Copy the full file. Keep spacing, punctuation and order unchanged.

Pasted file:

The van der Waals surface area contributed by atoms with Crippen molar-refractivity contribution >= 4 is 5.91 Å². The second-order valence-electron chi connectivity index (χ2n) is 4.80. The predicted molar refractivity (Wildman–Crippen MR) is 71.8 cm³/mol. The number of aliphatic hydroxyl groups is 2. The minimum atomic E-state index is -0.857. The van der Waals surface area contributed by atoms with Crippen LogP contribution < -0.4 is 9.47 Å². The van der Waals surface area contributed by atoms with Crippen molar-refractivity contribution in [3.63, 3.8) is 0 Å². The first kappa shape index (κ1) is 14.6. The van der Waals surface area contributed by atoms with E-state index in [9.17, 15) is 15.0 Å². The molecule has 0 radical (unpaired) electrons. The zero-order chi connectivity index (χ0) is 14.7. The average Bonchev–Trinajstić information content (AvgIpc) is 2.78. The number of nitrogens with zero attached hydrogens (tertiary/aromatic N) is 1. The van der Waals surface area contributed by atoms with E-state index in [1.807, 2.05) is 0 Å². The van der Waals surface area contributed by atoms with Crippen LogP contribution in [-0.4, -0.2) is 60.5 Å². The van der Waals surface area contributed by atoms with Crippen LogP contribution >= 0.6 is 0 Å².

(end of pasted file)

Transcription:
The van der Waals surface area contributed by atoms with Crippen molar-refractivity contribution >= 4 is 5.91 Å². The second-order valence-electron chi connectivity index (χ2n) is 4.80. The predicted molar refractivity (Wildman–Crippen MR) is 71.8 cm³/mol. The number of aliphatic hydroxyl groups is 2. The minimum atomic E-state index is -0.857. The van der Waals surface area contributed by atoms with Crippen LogP contribution < -0.4 is 9.47 Å². The van der Waals surface area contributed by atoms with Crippen molar-refractivity contribution in [3.63, 3.8) is 0 Å². The first kappa shape index (κ1) is 14.6. The van der Waals surface area contributed by atoms with E-state index in [9.17, 15) is 15.0 Å². The molecule has 0 radical (unpaired) electrons. The zero-order chi connectivity index (χ0) is 14.7. The average Bonchev–Trinajstić information content (AvgIpc) is 2.78. The number of nitrogens with zero attached hydrogens (tertiary/aromatic N) is 1. The van der Waals surface area contributed by atoms with E-state index in [1.807, 2.05) is 0 Å². The van der Waals surface area contributed by atoms with Crippen LogP contribution in [-0.4, -0.2) is 60.5 Å². The van der Waals surface area contributed by atoms with Crippen LogP contribution >= 0.6 is 0 Å².